The aspect from the train is now urban as the line passes through the more affluent suburbs of Millswood, Kings Park and Unley Park before reaching the Cross Road crossing and the Unley Park station where you can transfer to the Circle Line bus for a trip around Adelaide's inner suburbs.

The line continues through Hawthorn past the now disused Hawthorn station to Mitcham station which was built with the line. The Mitcham Council Offices are on the other side of Belair Road to the station and here you will be able to find the various walking brochures mentioned.

Mitcham station is also handy to the Mitcham Shopping Centre and the Torrens Arms Hotel, as well as KFC and Hungry Jacks outlets.

The age of the suburbs is obvious from the maturity of the trees in the streets and gardens. They date from the time of the railway.

Mitcham is the site of a crossing loop for TransAdelaide Railcars.

The grade becomes more noticeable after Mitcham.

The next station is Torrens Park named after the nearby residence of Sir Robert Torrens, once a Premier of South Australia.

His house now forms part of Scotch College which is a short distance away to the east.

The next station is the now closed Clapham where the line passes under Springbank Road and on to Lynton.

Alight here for a walking tour of the old Sleeps Hill Quarries but please be very aware of trains on both the tracks.

See the Mitcham Council (get off at Mitcham) for a tour brochure.

The line then runs along the side of the Eden Escarpment and to the right is a view over the suburbs to the sea and beyond.

To the right are the old Sleeps Hill Quarries.

At the Sleeps Hill crossing loop you can see the remains of the old Stone Crusher and behind it the old Council Dump in what was the main part of the Sleeps Hill Quarries.

The line passes through a short cutting which was once the site of a bridge before entering the Sleeps Hill tunnel.

Just beyond this cutting, but before the tunnel, you can see the portal of the original No 1 Sleeps Hill tunnel if you look out to the right of the train along the fairly obvious old alignment.This was also the site of the Sleeps Hillplatform which closed when Lynton was opened.

Once the train is on the other side of the tunnel you can see what remains of the footings and abutments of the old viaducts and if you look back over your shoulder as you pass the second of these you can see the southern portal of the original No. 2 Sleeps Hill Tunnel.

You can walk through the Watiparinga Reserve from Ayliffes Road St Marys to the old viaducts. There is a car park on Ayliffes Road or you could catch a Flinders University (210, 216) Happy Valley (218) or Aberfoyle Hub (218A) bus from Adelaide and get off at stop 12A in Ayliffes Road.

The line is now as steep as it gets as it winds its way up to Eden Hills.

Next follows the Shepherds Hill tunnel, or to be more precise 2 tunnels each single track.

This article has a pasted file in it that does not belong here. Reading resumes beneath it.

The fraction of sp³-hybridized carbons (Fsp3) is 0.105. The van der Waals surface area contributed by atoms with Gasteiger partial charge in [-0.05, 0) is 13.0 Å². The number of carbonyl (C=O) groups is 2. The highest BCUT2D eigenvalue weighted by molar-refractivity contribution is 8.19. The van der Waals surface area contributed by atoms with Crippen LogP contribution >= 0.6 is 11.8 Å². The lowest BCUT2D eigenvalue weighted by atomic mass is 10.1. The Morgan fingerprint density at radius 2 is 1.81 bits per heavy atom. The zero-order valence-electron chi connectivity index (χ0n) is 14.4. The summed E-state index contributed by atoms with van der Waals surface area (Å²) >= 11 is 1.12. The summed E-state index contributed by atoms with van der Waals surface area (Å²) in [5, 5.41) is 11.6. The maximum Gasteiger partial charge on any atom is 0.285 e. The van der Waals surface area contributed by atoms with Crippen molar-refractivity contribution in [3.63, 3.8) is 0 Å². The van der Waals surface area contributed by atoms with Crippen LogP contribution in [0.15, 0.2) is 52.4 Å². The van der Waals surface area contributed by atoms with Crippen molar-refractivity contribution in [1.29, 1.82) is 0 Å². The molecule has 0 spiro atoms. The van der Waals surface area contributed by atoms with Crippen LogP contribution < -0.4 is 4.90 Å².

The TransAdelaide line uses the original No 3 tunnel, while the Track Access line uses the more recent and much larger up line tunnel built when the line was duplicated in 1926.

Just beyond the tunnel is the Eden Hills Crossing Loop where most trains cross during the day Monday to Friday. To the east is an old council dump which was once the site of a brickworks served by a rail siding.

The uphill haul continues past Blackwood High School and the Wittunga Botanical Garden on your left to Coromandel.

Shortly after Coromandel the line passes under the Coromandel Parade bridge high above it. This cutting was once a tunnel which was opened out when the line was duplicated.

The next station is Blackwood which was opened with the line and is now a crossing point on the line.

Blackwood station serves a thriving shopping precinct.

Not far away is Gamble Cottage which is open from time to time. See the Mitcham Council for more detail.

Glenalta! Time for refreshments. The hotel adjacent to the station, the Belair Hotel, has a very pleasant dining area overlooking the valley and the National Park (and, as it happens, the railway).

The Main Road is crossed for the first time here.

The next station is Pinera which is just beyond the second Main Road crossing which is a bridge over the line. This too was once a tunnel but was opened out when the line was duplicated.

The terminus at Belair is not far away.

This station is built next to the Belair National Park which is the oldest in South Australia, and the second oldest in Australia.

A walk down the avenue to the main kiosk will bring you into the park.

The Belair Station is on the State Heritage Register and is maintained in good order.

The signal cabin houses a display of the original equipment and is open from time to time. Contact the National Trust or the Mitcham Council for details.

If you feel so inclined you could walk up to Sheoak Road (to the north) and then down James Road and Old Belair Road and Blythwood Road to the Torrens Park Station.

You will probably be quicker than the train.

Neil Waller, Adelaide June 1997